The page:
Posted: Mon Jul 29, 2019 12:18 am
Can their storylines be taken seriously?
Buddhist forum about the Dhamma of Theravāda Buddhism
A renownedsychiatrist in sri lanka ( who is expired now)
Do u mean the lessons behind the stories or the storylines? I agree the lessons are very good, but some of the stories details are absurb like different animals are friends and talking to each others.justindesilva wrote: ↑Mon Jul 29, 2019 2:58 amA renownedsychiatrist in sri lanka ( who is expired now)
and a buddhist, Dr. Harishchandra, wrote a thesis on the psychiatrict values of the Jataka stories giving recognition to Jataka stories.
This proves that their storylines can be taken seriously.
Thanks for sharing. Can u ask him why didn't we see nagas and garudas around us?JamesTheGiant wrote: ↑Mon Jul 29, 2019 4:34 amI know a monk, who has TWO medical degrees and was a pediatric specialist in an exclusive USA hospital. He believes the jatakas are the literal truth. So they can be taken seriously. But you don't have to. The important part is the message of each tale, they are "Morality Tales" and don't need to be factually true to be of value.
1. The early part of Jataka is only stanzas.
The Jatakas are best regarded as folk tales and legends, and are unlikely to have anything to do with the Buddha’s past lives. While the Buddha regularly spoke of past lives in a general sense, it seems that he didn’t tell stories from them. Or at least, not that were passed down
https://discourse.suttacentral.net/t/on ... takas/2987
Well, it'd only be "absurd" only if it has been proven for a fact and beyond any shadow of doubt that animals are absolutely 100% unable to communicate with one another.some of the stories details are absurb like different animals are friends and talking to each others.
A more important question would be what would one apply/implement based on the moral of the story (whether it was a historical fact or not).form wrote:Can their story lines be taken seriously?
Interesting point regarding psychic power. Just a thought, what about that monk that was reprimanded by the Buddha for displaying his supernormal power in public to get a bowl from a very high pole? Did he also has the other ability to see and understand beings of other realms?Bhikkhu Pesala wrote: ↑Mon Jul 29, 2019 12:31 pmWe have not developed concentration or mystic powers like those monks of the Buddha's time.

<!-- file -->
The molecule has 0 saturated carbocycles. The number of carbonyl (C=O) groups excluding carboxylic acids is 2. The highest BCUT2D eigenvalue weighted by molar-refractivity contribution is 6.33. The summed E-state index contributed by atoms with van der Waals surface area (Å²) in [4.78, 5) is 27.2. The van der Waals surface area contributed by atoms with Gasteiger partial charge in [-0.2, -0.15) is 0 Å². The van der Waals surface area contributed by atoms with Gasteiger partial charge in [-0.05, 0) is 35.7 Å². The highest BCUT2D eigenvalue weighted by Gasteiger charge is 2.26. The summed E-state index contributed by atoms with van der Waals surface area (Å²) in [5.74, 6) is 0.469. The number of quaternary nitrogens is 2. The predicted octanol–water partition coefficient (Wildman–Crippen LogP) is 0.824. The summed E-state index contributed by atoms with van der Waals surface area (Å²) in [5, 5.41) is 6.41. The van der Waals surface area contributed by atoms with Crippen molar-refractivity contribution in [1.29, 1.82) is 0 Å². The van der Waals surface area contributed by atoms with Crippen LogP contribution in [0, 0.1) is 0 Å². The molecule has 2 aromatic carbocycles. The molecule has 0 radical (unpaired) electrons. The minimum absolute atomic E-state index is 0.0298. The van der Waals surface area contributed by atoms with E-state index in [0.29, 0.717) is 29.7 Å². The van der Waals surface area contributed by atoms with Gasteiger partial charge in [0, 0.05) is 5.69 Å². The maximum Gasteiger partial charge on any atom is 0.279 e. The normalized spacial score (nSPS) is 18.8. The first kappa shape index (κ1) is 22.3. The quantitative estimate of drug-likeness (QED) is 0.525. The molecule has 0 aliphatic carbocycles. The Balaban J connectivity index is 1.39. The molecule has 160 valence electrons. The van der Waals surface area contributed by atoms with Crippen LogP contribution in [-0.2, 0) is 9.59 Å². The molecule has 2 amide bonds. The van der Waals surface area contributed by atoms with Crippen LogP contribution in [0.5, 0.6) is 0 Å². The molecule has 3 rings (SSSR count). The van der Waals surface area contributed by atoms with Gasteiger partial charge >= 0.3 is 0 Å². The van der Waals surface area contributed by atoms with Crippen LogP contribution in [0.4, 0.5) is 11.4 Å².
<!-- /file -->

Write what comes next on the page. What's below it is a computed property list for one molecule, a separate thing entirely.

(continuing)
Anuruddha, Moggallāna and others were renowned for their powers. Even in the Buddha's time other monks had no such powers.
With the power of microscopes scientists can see many living things that are invisible to the naked eye.
One of the reason why I brought out this thread is because I am studying suttanipata currently and at the same time looking at supposingly earlier suttas. I am surprised to find that info on marks of a great man were considered very early materials that also appears in SN, as well as MN. And looking at Wiki, Jataka is said to be very early creation as well.Antaradhana wrote: ↑Mon Jul 29, 2019 12:36 pm1. The early part of Jataka is only stanzas.
2. Even the stanzas of most Jataka hardly belong to the Buddha, most likely these are later writings.
3. All the allegations that this was in the past the Bodhisatta or one of his students are contained precisely in the prose commentary, which entered the Canon together with the stanzas.
4. Even assuming that a certain number of verse stanzas were uttered by the Buddha himself, then without fictional stories from the comments - these are just instructive parables that have no direct meaning.
Yes, many of the Jataka stories are also found in pre-Buddhist stories, in vedas and things before the time of the Buddha. I seem to remember reading at least 30% are not original to Buddhism.
I saw in wiki it has a story called rabbit in the moon. So coincidental that Chinese myth also have that and I think way before Buddhism spread to China.JamesTheGiant wrote: ↑Tue Jul 30, 2019 4:34 amYes, many of the Jataka stories are also found in pre-Buddhist stories, in vedas and things before the time of the Buddha. I seem to remember reading at least 30% are not original to Buddhism.